The dog days of summer are upon us and hopefully in another month we'll start turning the corner and heading into the glorious mild weather, blue skies and bright sunshine that mark fall in the Low Country, but until then, we have to keep our cool somehow.

 

Think water.  Cool, refreshing, and crystal clear, water just beckons relief.  Now, we aren't suggesting you add a pool to your backyard, though that would be nice, however, a water feature from a koi pond to a small container water fountain and even a birdbath can soothe the soul.  Besides that, what's a garden without a water feature?

 

One of the least expensive ways to add a water feature is to make your own.  In this instance, we'll be using a ceramic pot.  You'll need a water pump, and, depending on the size of the container, it can be anywhere from 60-200 gph (gallons per hour).  The larger and taller the pot the more pressure you will need to move the water to the top, so a larger gph number would be more beneficial.  You will also want a pump that has a water adjustment feature to change the water pressure to the appropriate levels once the container is put together.  Additionally, you will need some decorative elements such as river rocks, crushed glass or seashells.  Be creative.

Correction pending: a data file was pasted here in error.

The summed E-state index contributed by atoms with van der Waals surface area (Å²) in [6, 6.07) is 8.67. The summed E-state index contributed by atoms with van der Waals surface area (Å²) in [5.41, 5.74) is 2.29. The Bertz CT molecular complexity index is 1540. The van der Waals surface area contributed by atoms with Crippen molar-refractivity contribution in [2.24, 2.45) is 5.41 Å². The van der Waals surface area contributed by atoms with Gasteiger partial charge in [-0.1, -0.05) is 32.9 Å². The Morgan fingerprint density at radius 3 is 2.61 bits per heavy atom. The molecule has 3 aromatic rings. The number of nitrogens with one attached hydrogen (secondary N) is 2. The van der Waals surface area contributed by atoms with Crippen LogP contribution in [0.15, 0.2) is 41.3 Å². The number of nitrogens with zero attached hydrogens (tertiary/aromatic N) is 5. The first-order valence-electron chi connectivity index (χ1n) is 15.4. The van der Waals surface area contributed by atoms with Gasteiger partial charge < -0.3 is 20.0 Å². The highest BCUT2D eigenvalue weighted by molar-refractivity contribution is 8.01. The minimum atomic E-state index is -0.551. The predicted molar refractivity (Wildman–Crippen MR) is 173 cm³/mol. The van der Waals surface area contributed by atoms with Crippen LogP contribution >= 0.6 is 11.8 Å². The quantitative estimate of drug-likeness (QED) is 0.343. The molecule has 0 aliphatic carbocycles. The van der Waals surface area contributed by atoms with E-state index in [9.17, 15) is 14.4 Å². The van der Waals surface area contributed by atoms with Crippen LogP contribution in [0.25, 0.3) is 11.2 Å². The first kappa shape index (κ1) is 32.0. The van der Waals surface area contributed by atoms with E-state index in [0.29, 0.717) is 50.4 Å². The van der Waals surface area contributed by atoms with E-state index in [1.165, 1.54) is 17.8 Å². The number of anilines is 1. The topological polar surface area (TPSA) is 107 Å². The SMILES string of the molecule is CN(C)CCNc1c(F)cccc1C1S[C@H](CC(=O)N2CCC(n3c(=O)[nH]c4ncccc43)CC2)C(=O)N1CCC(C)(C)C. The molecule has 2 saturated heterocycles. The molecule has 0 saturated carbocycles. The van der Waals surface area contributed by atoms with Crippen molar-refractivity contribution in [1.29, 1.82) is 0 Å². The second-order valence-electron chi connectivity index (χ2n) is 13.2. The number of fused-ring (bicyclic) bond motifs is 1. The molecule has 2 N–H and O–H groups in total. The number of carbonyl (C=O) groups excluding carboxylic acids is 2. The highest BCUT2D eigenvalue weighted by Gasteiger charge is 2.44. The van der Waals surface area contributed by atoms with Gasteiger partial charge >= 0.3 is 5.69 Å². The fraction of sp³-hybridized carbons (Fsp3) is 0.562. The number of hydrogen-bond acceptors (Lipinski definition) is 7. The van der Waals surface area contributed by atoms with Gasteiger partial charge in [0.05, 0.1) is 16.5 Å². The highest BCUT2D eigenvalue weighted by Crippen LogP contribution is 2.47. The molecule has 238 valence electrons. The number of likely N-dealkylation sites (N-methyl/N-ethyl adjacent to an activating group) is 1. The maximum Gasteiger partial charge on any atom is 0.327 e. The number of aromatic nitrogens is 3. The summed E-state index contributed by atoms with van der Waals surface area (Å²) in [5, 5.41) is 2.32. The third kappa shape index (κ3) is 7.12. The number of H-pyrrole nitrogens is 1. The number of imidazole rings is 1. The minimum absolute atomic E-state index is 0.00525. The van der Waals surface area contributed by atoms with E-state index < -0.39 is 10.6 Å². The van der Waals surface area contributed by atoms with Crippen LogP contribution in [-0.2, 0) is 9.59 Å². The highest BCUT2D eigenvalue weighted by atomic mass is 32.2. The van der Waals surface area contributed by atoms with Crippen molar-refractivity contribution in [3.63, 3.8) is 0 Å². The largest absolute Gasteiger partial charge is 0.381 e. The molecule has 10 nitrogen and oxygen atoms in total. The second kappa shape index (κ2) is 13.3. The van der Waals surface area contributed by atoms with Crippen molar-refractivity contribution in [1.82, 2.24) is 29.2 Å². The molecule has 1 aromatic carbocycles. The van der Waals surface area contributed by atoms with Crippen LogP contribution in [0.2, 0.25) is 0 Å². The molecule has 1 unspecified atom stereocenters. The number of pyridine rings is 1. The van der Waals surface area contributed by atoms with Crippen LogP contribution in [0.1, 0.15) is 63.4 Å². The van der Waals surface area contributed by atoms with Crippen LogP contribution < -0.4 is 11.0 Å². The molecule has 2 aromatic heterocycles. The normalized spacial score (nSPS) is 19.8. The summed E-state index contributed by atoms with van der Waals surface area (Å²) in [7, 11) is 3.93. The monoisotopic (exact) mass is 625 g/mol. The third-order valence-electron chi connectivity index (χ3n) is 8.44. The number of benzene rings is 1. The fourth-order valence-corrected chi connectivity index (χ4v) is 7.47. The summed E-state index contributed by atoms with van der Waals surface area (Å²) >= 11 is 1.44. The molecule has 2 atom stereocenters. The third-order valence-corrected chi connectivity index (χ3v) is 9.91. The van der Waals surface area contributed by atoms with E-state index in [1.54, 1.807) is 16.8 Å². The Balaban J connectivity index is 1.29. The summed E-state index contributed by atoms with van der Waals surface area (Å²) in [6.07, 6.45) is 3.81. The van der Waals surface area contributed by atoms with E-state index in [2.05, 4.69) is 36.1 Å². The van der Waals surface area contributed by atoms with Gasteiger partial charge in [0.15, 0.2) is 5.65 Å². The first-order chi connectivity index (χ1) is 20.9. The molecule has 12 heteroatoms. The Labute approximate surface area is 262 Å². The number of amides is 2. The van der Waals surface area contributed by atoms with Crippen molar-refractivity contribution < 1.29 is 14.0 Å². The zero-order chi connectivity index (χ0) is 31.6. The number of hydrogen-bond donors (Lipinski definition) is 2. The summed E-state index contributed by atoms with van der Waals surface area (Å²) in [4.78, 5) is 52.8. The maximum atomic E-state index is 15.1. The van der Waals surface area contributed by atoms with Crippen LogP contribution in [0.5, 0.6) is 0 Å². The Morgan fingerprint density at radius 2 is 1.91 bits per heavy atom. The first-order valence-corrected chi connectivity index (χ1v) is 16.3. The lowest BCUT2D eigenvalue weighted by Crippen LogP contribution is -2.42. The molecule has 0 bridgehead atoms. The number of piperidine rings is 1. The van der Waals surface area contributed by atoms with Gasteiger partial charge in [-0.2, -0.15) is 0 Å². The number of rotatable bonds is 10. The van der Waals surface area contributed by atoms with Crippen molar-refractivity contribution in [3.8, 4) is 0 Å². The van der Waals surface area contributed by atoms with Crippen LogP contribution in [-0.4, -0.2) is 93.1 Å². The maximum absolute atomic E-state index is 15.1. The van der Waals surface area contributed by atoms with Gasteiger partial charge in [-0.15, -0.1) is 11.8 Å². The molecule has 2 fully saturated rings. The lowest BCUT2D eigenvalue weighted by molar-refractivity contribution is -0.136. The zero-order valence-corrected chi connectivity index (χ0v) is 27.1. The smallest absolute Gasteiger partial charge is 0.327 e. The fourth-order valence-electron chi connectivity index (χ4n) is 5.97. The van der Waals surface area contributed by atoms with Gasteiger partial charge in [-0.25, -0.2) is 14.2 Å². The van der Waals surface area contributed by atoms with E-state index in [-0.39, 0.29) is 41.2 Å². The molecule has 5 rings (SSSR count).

Place the water pump inside the container, after having connected what is probably a 5/8" tubing to the pump outlet port.  Make sure the electrical cord is outside of the container as you will need to plug into an electrical outlet. Place enough water in the base of your container to fully immerse the pump and then plug the pump into a GFCI receptor to test that the water is moving through the pump.  Adjust the water pressure to get enough water to the top of the container and then unplug the pump.